On Wednesday, the government of the Dominican Republic put into action a plan to "repatriate" potentially hundreds of thousands of residents with Haitian heritage, after a controversial court ruling from 2013 retroactively stripped them of Dominican citizenship, unless they had at least one parent with "Dominican blood."
Legally, the law applies to any foreigner who arrived in the country after 1929. But in reality, the ruling overwhelmingly affects people of Haitian descent.
Should this be considered ethnic cleansing (on par with what Hitler did with the Jews)?
"Absolutely," said Professor Sophia Cantave, a Haitian-Dominican and member of Haitian Women for Haitian Refugees, at a press conference Friday afternoon.
Cantal joined State Sen. Jesse Hamilton, Brooklyn Borough President Eric Adams, City Councilmember Mathieu Eugene, the Rev. Herbert Daughtry and at least a dozen members of Brooklyn's Haitian-American community outside the steps of Brooklyn Borough Hall in a show of solidarity with Haitian-Dominicans who are now threatened by mass deportation from from their native D.R.
Friday's press conference was pulled together by Sen. Hamilton, whose district includes a large potion of the city's Haitian-American population.
"This is an international crisis, and we're here today to speak out against that," said Hamilton.
City Councilmember Eugene, the first Haitian-American elected to the NY City Council, called on both Dominican- and Haitian-Americans to join forces and speak out against what he called a "human rights crisis" that allows for sanctioned discrimination against people, based solely on the color of their skin.
"Throughout history, people have always moved around from country to country," said Eugene. "We speak English in the United States because people came to this country from another country, and we inherited that language. They speak Spanish in Dominican Republic because people from Spain went to that country.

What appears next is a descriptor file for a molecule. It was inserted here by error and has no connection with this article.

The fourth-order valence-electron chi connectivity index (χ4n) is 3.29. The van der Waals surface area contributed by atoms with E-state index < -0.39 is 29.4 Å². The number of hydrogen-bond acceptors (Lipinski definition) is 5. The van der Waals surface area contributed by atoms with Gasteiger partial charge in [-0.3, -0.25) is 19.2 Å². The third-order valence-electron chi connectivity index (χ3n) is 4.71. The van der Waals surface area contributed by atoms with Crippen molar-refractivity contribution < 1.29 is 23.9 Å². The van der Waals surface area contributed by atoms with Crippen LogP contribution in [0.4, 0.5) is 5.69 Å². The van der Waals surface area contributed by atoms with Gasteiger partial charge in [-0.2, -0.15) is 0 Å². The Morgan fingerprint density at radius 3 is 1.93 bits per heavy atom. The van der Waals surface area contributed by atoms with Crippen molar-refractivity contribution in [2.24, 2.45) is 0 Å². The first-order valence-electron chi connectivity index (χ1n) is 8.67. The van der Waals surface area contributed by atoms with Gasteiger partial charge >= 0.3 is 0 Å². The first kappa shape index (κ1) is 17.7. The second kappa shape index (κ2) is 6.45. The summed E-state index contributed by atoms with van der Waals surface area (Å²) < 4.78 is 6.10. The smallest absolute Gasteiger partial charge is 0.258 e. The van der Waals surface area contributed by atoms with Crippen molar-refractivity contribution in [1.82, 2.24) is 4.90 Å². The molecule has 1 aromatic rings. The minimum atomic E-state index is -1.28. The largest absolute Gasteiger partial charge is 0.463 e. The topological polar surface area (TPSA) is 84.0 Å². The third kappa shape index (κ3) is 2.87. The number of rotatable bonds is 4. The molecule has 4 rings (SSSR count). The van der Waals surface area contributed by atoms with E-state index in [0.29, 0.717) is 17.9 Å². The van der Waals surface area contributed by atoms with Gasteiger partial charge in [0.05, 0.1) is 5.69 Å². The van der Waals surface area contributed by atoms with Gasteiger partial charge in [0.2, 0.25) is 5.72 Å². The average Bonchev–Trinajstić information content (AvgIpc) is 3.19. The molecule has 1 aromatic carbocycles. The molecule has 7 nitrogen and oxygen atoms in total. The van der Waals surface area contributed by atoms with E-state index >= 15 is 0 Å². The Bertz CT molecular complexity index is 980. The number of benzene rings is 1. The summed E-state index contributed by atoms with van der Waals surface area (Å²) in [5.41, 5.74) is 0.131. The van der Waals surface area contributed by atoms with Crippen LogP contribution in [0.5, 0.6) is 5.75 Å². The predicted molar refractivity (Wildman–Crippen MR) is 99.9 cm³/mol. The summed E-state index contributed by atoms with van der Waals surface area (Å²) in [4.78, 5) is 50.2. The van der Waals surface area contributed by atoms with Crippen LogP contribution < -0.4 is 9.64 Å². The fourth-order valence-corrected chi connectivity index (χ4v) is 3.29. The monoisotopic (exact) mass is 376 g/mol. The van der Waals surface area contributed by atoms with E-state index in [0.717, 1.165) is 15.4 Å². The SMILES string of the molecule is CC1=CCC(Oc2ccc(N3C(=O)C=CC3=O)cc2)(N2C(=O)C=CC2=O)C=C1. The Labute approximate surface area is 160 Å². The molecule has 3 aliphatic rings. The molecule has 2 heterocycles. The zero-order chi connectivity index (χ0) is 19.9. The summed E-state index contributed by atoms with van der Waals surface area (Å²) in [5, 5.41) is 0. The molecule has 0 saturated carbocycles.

"But now they are saying, even if you were born in Haiti, you must leave because of the color of your skin? This is not right; this is discrimination. Haiti is the backbone of the Dominican economy. We are all people and we have to stand against discrimination."
Adams made an appeal to both populations of Haitians and Dominicans in Brooklyn, asking them to align their hearts and time around this issue. He added, he will be sending a letter to the presidents of both countries inviting them to iron out their crisis at Borough Hall.
"Brooklyn is not only the Port-au-Prince of America, but it is also the Santo Domingo of America," said Adams referencing the fact that Brooklyn has the largest population in the country of residents from Haiti and D.R. "Brooklyn Borough Hall will be a place where people can come, iron out and discuss their differences. It is important we embrace this issue."
Cantave made the strongest and most fiery case of the afternoon, pointing out that just as you have a right to ancestry and nationality, you have a right to citizenship, which should be the place you were born.
"A birth certificate is a birthright, and ethnic cleansing is what is going on right now," said Cantave. "People are being are targeted right now because they are of Haitian descent or look Haitian. And when we say "look Haitian," you know what that means-- it means people who look like they are descendants of Africa.
"If we are human beings who believe in human rights, then what are we going to do in the face of this? Is this going to be the model for all immigrants everywhere? Will we allow this to stand?
"What we want is justice-- the justice that we are entitled to as human beings," said Cantave. "There has to be accountability; they have to feel our pressure. Just standing here will not be enough. No, to Dominican tourism. No, to sending our U.S. dollars that legitimizes racism. We are not that country, and we cannot start now."